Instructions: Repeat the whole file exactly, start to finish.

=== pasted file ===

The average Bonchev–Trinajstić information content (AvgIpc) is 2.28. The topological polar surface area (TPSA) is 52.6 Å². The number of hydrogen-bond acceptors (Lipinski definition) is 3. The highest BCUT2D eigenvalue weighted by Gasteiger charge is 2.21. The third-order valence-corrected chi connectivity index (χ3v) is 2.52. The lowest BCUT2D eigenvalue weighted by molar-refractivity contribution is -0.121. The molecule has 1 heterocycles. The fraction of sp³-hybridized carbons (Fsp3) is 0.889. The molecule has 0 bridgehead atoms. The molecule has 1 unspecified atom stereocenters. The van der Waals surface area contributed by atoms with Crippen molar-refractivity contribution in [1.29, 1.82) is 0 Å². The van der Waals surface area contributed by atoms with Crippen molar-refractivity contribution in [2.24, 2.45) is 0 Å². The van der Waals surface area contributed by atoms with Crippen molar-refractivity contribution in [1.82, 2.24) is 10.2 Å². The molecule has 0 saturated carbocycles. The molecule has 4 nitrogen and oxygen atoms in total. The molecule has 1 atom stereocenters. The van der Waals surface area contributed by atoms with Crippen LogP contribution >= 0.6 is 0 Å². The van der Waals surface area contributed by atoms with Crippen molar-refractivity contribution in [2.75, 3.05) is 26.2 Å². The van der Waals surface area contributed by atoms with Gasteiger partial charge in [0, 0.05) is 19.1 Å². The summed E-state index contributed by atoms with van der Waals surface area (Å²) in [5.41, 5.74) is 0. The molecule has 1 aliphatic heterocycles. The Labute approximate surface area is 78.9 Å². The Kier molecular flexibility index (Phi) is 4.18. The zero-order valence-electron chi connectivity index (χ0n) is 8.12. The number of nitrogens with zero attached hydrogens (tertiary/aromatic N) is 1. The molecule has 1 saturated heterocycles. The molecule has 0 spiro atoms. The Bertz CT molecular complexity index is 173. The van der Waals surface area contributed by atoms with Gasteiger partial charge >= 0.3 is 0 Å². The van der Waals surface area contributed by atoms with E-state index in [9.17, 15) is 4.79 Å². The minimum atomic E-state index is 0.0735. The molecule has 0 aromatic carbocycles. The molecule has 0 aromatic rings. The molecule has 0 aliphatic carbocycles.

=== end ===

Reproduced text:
The average Bonchev–Trinajstić information content (AvgIpc) is 2.28. The topological polar surface area (TPSA) is 52.6 Å². The number of hydrogen-bond acceptors (Lipinski definition) is 3. The highest BCUT2D eigenvalue weighted by Gasteiger charge is 2.21. The third-order valence-corrected chi connectivity index (χ3v) is 2.52. The lowest BCUT2D eigenvalue weighted by molar-refractivity contribution is -0.121. The molecule has 1 heterocycles. The fraction of sp³-hybridized carbons (Fsp3) is 0.889. The molecule has 0 bridgehead atoms. The molecule has 1 unspecified atom stereocenters. The van der Waals surface area contributed by atoms with Crippen molar-refractivity contribution in [1.29, 1.82) is 0 Å². The van der Waals surface area contributed by atoms with Crippen molar-refractivity contribution in [2.24, 2.45) is 0 Å². The van der Waals surface area contributed by atoms with Crippen molar-refractivity contribution in [1.82, 2.24) is 10.2 Å². The molecule has 0 saturated carbocycles. The molecule has 4 nitrogen and oxygen atoms in total. The molecule has 1 atom stereocenters. The van der Waals surface area contributed by atoms with Crippen LogP contribution >= 0.6 is 0 Å². The van der Waals surface area contributed by atoms with Crippen molar-refractivity contribution in [2.75, 3.05) is 26.2 Å². The van der Waals surface area contributed by atoms with Gasteiger partial charge in [0, 0.05) is 19.1 Å². The summed E-state index contributed by atoms with van der Waals surface area (Å²) in [5.41, 5.74) is 0. The molecule has 1 aliphatic heterocycles. The Labute approximate surface area is 78.9 Å². The Kier molecular flexibility index (Phi) is 4.18. The zero-order valence-electron chi connectivity index (χ0n) is 8.12. The number of nitrogens with zero attached hydrogens (tertiary/aromatic N) is 1. The molecule has 1 saturated heterocycles. The molecule has 0 spiro atoms. The Bertz CT molecular complexity index is 173. The van der Waals surface area contributed by atoms with Gasteiger partial charge >= 0.3 is 0 Å². The van der Waals surface area contributed by atoms with E-state index in [9.17, 15) is 4.79 Å². The minimum atomic E-state index is 0.0735. The molecule has 0 aromatic carbocycles. The molecule has 0 aromatic rings. The molecule has 0 aliphatic carbocycles.